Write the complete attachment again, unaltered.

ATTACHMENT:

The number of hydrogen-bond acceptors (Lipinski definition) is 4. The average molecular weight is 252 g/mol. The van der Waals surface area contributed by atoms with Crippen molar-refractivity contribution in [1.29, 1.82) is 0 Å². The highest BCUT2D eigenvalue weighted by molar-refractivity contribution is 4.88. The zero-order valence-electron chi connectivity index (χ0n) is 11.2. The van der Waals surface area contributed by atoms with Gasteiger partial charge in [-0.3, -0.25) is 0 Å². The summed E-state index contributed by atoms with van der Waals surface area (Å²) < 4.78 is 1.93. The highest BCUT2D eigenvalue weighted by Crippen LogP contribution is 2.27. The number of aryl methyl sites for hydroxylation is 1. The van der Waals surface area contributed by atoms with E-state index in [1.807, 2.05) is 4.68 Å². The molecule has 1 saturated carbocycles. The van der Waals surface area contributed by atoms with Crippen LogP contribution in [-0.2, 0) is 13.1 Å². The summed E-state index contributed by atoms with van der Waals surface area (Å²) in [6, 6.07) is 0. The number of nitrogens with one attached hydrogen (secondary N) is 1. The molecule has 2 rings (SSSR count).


The number of hydrogen-bond acceptors (Lipinski definition) is 4. The average molecular weight is 252 g/mol. The van der Waals surface area contributed by atoms with Crippen molar-refractivity contribution in [1.29, 1.82) is 0 Å². The highest BCUT2D eigenvalue weighted by molar-refractivity contribution is 4.88. The zero-order valence-electron chi connectivity index (χ0n) is 11.2. The van der Waals surface area contributed by atoms with Gasteiger partial charge in [-0.3, -0.25) is 0 Å². The summed E-state index contributed by atoms with van der Waals surface area (Å²) < 4.78 is 1.93. The highest BCUT2D eigenvalue weighted by Crippen LogP contribution is 2.27. The number of aryl methyl sites for hydroxylation is 1. The van der Waals surface area contributed by atoms with E-state index in [1.807, 2.05) is 4.68 Å². The molecule has 1 saturated carbocycles. The van der Waals surface area contributed by atoms with Crippen LogP contribution in [-0.2, 0) is 13.1 Å². The summed E-state index contributed by atoms with van der Waals surface area (Å²) in [6, 6.07) is 0. The number of nitrogens with one attached hydrogen (secondary N) is 1. The molecule has 2 rings (SSSR count).